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Chap, board, and by its occasioning great sickness, he broke a CLL blood-vessel. The friend from whom I received the account A.n. 1770. assured me that he was present when the corpse was left openly in the chamber, that the attendants might gratify their curiosity, and see that his death could not be truly attributed to the direct means which had been so publicly and so confidently asserted." *

I must likewise observe, that in an able article on the " Life of the Honourable Charles Yorke," published in the "Law Magazine" so recently as the year 1843, the imputation is strenuously negatived, and this account is given of the event: "Stung with the coldness and reproaches of his party after his acceptance of the Great Seal, Mr. Yorke returned home in a state of extreme agitation, and drank freely of some spirits, which, in conjunction with the nervous excitement, occasioned a violent paroxysm of sickness. In the throes of his illness, he ruptured a blood-vessel."

The charitable conclusion may, therefore, be drawn that the unfortunate Charles Yorke died from the accidental bursting of a blood-vessel, and that he is only to be blamed for a want of due firmness in not adhering to his engagements.

Consider- Even those who think that the testimony that he died by conduct. "S his own hand preponderates, must pity while they condemn him, and must still regard his memory with respect. Heaven forbid that such an act should be justified or palliated; but there is not in the annals of human error an instance of a violation of religious duty so mixed up with virtuous feelings, and so demonstrating the excess of noble qualities. His acceptance of the Great Seal was wrong, but did not proceed from sordid motives. He made no condition for pecuniary grants to himself, which, if he had asked them, would have been showered down upon him. Nor does he at all seem to have been seduced by the love of power or splendour. He quitted a strong and united party to join one that was crumbling to pieces, and if he had survived he coidd hardly have expected long to enjoy his elevation. He was over

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powered by royal blandishments, and a momentary mistake CHAP, as to the duty of a good subject. But he was soon struck with deep remorse, and his love for honest fame was demonstrated by his being unable to survive the loss of it. Many holders of the Great Seal, to obtain it, have disregarded engagements as binding, and violated principles as sacred; yet, having clutched it, have suppressed the stings of conscience and revelled in the fruits of inconsistency and treachery. Such men who live without honour, and die a natural death without repentance, may have more to answer for in the sight of a just and merciful God, than he who, in the anguish of self-reproach, sought mistakingly by a voluntary death to make atonement for the offence which he had committed.

All must join in admiring, without qualification, nearly Hischaevery portion of his prior career. The brilliant promise which he gave of proficiency in early youth, he fully realised in manhood. He is not of the same calibre as Lord Bacon, Sir Thomas More, and Lord Somers; but for the combination of professional knowledge, and liberal accomplishments, he is at the very top of the second class of English lawyers. As an advocate, as a law officer of the crown, and as a member of the House of Commons, he was almost equal to his father, and if he had enjoyed the good fortune to preside for twenty years on the bench, as his father did, I make no doubt that he would have rivalled his father's fame as a magistrate. In literature, he was infinitely beyond him. I His prose have already shown that he was a very considerable master "ing*' of English prose composition,—having a style easy, elegant, and forcible, — and with much more of genuine Anglicism than we generally find at a time when the public taste was corrupted by the inversions and the measured sententiousness of Johnson.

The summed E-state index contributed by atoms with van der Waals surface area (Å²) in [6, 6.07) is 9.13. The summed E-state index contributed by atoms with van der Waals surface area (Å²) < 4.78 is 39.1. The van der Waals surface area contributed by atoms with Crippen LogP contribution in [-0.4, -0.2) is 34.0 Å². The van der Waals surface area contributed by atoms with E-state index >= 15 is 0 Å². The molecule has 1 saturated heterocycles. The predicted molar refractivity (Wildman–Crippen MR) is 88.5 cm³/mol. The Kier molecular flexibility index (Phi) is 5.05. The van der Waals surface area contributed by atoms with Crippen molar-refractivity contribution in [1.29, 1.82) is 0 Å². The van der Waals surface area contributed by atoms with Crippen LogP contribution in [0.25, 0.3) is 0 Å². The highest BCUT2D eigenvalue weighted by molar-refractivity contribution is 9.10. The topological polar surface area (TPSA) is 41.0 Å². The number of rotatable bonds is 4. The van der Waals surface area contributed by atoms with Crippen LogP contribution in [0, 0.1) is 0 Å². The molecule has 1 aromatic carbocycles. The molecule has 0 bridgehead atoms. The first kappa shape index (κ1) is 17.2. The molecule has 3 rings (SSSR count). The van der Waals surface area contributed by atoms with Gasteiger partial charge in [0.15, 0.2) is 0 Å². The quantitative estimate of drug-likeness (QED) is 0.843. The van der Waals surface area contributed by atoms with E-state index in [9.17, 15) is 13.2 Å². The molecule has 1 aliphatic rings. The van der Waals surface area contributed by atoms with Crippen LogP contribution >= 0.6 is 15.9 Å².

Dabbling in poetry, his efforts, perhaps, deserve only to His Vers de be denominated "Vers dc Socictc; "— but I do not know Soc,et^ any succeeding (as there were few preceding Chancellors) who could have equalled the following specimens of them: —

CHAP. "Lints (in imitation of Pope) supposed to be addressed by a Lady deceased to theCLI. Author of a Poem in honour of her Memory,

———— "Stript to the naked soul, escap'd from clay,

From doubts unfetter'd and dissolv'd in day,
Unwarm'd by vanity, unreach'd by strife.
And all my hopes and fears thrown off with life,
Why am I charm'd with friendship's fond essays,
And, though unbodied, conscious of thy praise?
Has pride a portion in the parted soul?
Does passion still the formless mind controul?
Can gratitude outpant the silent breath,
Or a friend's sorrows pierce the gloom of death?
No! 'tis a spirit's nobler taste of bliss
That feels the worth it left, in proofs like this.
Thou liv'st to crown departed friends with fame,
And, dying late, shalt all thou gav'st reclaim."

"To a Lady, with a Present of Pope's Works.

"The lover oft, to please some faithless dame,
With vulgar presents feeds the dying flame;
Then adds a verse, of slighted vows complains,
While she the giver and the gift disdains.
These strains no idle suit to thee commend,
On whom gay loves with chaste desires attend;
Sure had he living view'd thy tender youth,
The blush of honour and the grace of truth,
Ne'er with Belinda's charms his song had glow'd,
But from thy form the lov'd idea flow'd:
His wanton satire ne'er the sex had scorn'd
For thee, by virtue and the muse adorn'd."

"Stanzas in the Manner of Waller, occasioned by a Receipt to make Ink given to the
Author by a Lady.

"In earliest times ere man had learn'd
His sense in writing to impart,
With inward anguish oft he burn'd,
His friend unconscious of the smart.

"Alone he pin'd in thickest shade.

Near murmuring waters sooth'd his grief,
Of senseless rocks companions made,
And from their echoes sought relief.